The Taking It To The Streets campaign is all about developing face-to-face relationships with our clients to learn how these web superstars operate, to see what problems they are facing, how to overcome them and most importantly, how we can all learn from each other to create a best of breed company, culture and overall successful business.
Today, we hit the pavement to learn about Catchpoint.
Disclosure: we are mutual customers.
The people at Catchpoint are super passionate about web performance. Since their days at Doubleclick, they have been in an environment where performance matters. After they joined Google from Doubleclick, they were exposed to an even more data-driven world. This passion for shaving off milliseconds is ingrained in their team.
What Catchpoint does is real-time monitoring. They look at the speed and availability of your Internet systems and show what it looks like now and how it has trended. The trick about doing this on the Internet is that not all places are the same. People on the East Coast of North America might see a website, but it might be down for the West Coast because of a regional routing or networking issue. Catchpoint does this monitoring from a variety of locations and Internet carriers on the Internet, combines all of the results together and does altering and analytics on performance.
We met up with Mehdi Daoudi and his team in New York as they have a pretty amazing background. While that’s the most striking characteristic, they are all smart and deliberate about the problems they aim to resolve. When you talk to them, you also realize that they are cool people too.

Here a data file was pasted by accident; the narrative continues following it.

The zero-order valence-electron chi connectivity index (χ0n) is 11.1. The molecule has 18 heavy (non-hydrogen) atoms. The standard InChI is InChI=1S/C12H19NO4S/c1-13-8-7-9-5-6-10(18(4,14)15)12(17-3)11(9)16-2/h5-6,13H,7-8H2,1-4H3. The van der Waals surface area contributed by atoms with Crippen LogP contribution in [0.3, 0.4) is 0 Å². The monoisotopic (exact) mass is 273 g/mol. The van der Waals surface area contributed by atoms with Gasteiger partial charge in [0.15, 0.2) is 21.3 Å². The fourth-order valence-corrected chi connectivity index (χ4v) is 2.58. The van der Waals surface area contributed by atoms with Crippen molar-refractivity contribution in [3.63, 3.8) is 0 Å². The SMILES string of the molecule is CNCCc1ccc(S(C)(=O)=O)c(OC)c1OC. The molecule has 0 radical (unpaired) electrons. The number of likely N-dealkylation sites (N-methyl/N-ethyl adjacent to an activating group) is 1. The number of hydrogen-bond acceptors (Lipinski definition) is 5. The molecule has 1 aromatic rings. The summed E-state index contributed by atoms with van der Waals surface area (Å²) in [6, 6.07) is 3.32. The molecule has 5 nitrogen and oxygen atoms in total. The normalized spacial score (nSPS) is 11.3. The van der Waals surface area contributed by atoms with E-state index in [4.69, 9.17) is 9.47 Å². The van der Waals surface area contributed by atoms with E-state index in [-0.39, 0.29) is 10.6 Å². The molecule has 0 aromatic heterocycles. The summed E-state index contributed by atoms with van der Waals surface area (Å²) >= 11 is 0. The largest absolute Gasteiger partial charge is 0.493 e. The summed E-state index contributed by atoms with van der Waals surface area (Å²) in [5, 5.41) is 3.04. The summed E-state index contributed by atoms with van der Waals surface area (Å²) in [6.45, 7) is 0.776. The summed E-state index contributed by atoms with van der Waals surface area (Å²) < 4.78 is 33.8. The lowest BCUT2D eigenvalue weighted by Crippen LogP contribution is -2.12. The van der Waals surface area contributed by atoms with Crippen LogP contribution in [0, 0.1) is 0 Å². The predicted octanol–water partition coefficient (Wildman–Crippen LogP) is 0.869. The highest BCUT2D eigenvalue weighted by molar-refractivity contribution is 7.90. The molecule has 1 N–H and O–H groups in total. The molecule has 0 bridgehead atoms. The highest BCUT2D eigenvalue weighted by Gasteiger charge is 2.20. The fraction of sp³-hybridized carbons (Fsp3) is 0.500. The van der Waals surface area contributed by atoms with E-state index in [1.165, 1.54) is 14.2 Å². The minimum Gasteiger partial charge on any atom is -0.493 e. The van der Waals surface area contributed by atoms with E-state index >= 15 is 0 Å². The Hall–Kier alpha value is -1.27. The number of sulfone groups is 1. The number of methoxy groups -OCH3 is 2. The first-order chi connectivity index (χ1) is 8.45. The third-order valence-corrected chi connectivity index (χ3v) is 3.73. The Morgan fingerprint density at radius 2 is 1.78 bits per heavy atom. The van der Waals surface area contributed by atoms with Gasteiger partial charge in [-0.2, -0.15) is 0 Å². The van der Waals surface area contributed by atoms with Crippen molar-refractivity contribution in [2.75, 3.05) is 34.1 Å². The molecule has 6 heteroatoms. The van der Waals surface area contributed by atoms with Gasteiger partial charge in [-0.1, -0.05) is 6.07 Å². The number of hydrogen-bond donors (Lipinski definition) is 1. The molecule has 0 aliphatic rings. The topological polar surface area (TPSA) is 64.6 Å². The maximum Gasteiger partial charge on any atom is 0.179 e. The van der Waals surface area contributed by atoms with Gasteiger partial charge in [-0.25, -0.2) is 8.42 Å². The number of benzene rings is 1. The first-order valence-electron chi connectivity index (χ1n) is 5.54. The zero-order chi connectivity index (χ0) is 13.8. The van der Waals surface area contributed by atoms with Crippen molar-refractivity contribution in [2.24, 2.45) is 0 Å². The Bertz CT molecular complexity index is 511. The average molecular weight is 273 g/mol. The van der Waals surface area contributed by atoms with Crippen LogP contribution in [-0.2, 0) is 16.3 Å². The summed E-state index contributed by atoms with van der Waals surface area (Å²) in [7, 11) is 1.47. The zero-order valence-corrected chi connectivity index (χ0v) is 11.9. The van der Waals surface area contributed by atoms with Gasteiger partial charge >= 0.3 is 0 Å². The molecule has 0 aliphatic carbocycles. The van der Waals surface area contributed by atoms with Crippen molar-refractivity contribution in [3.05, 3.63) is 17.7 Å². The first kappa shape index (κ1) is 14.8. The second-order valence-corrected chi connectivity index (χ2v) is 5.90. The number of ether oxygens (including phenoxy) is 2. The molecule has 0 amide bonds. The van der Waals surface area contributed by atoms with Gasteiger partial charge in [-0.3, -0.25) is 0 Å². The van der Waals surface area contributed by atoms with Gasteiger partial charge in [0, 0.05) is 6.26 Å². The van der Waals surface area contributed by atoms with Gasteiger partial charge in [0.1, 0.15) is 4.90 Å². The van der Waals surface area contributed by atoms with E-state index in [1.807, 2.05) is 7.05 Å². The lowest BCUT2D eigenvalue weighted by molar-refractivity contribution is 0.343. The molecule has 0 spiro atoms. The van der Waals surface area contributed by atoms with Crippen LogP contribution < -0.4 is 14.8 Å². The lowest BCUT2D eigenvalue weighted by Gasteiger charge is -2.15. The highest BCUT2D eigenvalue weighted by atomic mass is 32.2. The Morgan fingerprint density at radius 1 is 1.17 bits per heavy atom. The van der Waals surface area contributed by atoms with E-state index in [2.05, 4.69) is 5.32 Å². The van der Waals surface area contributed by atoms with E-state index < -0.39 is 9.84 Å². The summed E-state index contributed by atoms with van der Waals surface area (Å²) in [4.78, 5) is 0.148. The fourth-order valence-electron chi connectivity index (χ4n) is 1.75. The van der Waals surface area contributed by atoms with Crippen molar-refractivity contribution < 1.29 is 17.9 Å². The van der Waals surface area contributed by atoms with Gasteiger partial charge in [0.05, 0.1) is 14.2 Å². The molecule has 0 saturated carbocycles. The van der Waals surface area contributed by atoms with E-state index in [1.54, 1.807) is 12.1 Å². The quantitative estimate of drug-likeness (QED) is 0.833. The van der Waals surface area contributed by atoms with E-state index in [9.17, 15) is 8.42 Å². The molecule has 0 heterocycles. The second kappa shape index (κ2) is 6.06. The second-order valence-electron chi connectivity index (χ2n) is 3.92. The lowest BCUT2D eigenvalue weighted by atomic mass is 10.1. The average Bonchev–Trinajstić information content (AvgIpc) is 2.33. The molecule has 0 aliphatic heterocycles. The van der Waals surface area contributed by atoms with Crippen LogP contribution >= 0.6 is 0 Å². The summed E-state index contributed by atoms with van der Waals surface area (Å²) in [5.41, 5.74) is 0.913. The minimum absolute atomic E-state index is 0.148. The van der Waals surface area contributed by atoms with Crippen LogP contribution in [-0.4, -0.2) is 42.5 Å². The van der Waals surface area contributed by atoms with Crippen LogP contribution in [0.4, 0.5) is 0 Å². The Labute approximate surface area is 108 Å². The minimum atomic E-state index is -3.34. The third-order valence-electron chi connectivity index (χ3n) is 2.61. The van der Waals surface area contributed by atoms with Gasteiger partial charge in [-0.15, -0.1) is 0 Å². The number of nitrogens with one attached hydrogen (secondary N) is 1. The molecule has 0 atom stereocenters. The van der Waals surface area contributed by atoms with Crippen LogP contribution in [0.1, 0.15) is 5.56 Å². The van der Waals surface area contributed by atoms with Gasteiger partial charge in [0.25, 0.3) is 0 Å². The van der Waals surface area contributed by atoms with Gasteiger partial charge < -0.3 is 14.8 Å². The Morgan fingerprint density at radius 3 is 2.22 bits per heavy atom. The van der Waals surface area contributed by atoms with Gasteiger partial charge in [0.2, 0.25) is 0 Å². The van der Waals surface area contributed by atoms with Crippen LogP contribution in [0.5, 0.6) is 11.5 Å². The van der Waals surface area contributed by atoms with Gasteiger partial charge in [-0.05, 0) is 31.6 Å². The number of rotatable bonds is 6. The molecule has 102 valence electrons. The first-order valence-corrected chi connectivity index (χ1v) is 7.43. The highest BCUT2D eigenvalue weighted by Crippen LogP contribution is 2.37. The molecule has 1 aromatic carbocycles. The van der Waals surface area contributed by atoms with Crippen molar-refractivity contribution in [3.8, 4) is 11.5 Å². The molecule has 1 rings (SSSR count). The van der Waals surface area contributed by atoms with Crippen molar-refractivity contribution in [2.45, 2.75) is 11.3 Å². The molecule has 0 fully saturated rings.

For the Catchpoint team, browsing the web can be painful. When they look at websites and web performance, they are so uncomfortable that it’s like hearing fingernails on a chalkboard. Why? Because when they browse, they watch the images and page elements and immediately think about all of the optimizations that the website can do to make things faster. In essence, they’re always working while online.
Pulse of Monitoring
The high level monitoring world is fairly niche with the universe of people limited to larger online sites. A number of studies and discussions have shown that website speed increases almost every measure of website engagement (readership, search results, ecommerce, etc.). No one would question whether these best practices are useful but the value and how they are delivered is the puzzle. The bigger you are, the more likely you are to optimize the speed of your site.
There are already a few well established parties who work with some of the largest online sites. Since the incumbents have a pretty strong hold, Catchpoint has to find a key area to differentiate. This takes time to find the right problem to solve in the universe of performance monitoring. What are people willing to pay for, especially when it comes to reporting or trending information?
Self-funded and multi-located
Being a self-funded venture, we can relate to the question of finding the focus and figuring it out. For a few years, we had to wrestle with a wider ecommerce service or decide to take our services up market. Catchpoint has some awesome technology and is taking it to market – even with the questions of distribution, pricing, and positioning swirling around. Only through trial and error (or being smart or lucky) will they figure out the right combination.
Catchpoint has an interesting arrangement, even for the modern telecommuting organization. Their CEO resides on the West Coast while the main office is based in New York. It’s a setup that Mehdi hears about a lot, but chooses to play it up as a strength. With this, the first years can be difficult as the team gets a consistent groove. However, the team has been working together for years, know how to read each other and are clear on the opportunities at hand. Telecommuting was hailed as impossible years ago, but perhaps this arrangement will not be as uncommon in future years as collaboration tools get better.
The irony in that paragraph? As I write this, I’m on a plane ride to London where I will be both out of the office and six hours off from the office’s native time zone. Our trip’s purpose is to expand our time zone coverage east and continue our expansion in Western time zones to better interface with customers and to reduce the on-call operations workload.
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